In a doctor’s office, an interpreter generally will be needed for taking the medical history of a patient who uses sign language or for discussing a serious diagnosis and its treatment options.
That’s right, no matter how small your practice and no matter how few and far between deaf patients may be, an interpreter is “generally” required.
The DOJ Guidance does note that there is an “undue expense” exception and that it may be permissable to require advance notice that an interpreter is needed, but advocacy groups, many of which shape the perception of what the law requires, tend to be more absolute, saying things like:
Hospitals, clinics, and mental health centers are covered by these laws and must also provide a qualified interpreter if needed and you are a patient, patient’s spouse or parent.
Marc Dubin, the advocate mentioned above, puts it the same way in a list of things he believes businesses should know: “In most cases, people who are deaf need a sign language interpreter to communicate with you, and you need to hire one.”
It’s also a fact that an “undue burden” defense has little or no meaning in the real world of litigation. Most businesses, including doctors, cannot afford the tens of thousands of dollars in legal fees they would have to spend winning a case based on an undue burden defense, especially since the DOJ notes that the availability of the defense might change every year depending of the financial condition of the defendant. The plaintiff’s bar is well aware that the very existence of a lawsuit will likely force a settlement, regardless of the merits.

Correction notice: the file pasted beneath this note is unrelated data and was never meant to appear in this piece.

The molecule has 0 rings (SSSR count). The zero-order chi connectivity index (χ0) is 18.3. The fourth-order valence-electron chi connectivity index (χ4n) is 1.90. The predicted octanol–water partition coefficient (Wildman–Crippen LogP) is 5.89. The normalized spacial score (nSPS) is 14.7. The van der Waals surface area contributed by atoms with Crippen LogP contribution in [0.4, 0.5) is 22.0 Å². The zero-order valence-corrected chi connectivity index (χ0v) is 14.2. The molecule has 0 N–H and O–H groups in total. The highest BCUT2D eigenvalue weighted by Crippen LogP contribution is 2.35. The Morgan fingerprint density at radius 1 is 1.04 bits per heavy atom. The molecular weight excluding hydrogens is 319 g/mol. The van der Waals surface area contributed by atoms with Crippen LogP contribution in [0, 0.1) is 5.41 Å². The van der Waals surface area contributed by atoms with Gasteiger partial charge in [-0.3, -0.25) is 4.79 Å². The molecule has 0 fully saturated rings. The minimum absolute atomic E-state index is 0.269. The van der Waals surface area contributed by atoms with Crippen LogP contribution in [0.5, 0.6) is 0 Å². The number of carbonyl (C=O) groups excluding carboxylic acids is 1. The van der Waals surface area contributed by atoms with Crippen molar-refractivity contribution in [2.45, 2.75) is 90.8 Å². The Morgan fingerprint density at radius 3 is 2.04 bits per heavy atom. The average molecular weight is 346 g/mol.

The take-away is simple. Doctors and other medical professionals need a plan for handling patients with hearing impairments and a policy that implements that plan. The plan will have to include providing an interpreter, although it may require advance notice. That means, of course, finding a service that can provide interpreters on short notice for short periods of time. Medical professionals also need to make sure they are equipped to handle TRS phone calls from those with hearing impairments (see my January 13, 2010 blog on the obligation of professionals to handle TRS calls) . Both of these will require time and effort, but when you’ve got a target painted on your back making sure you comply with the law is a good idea.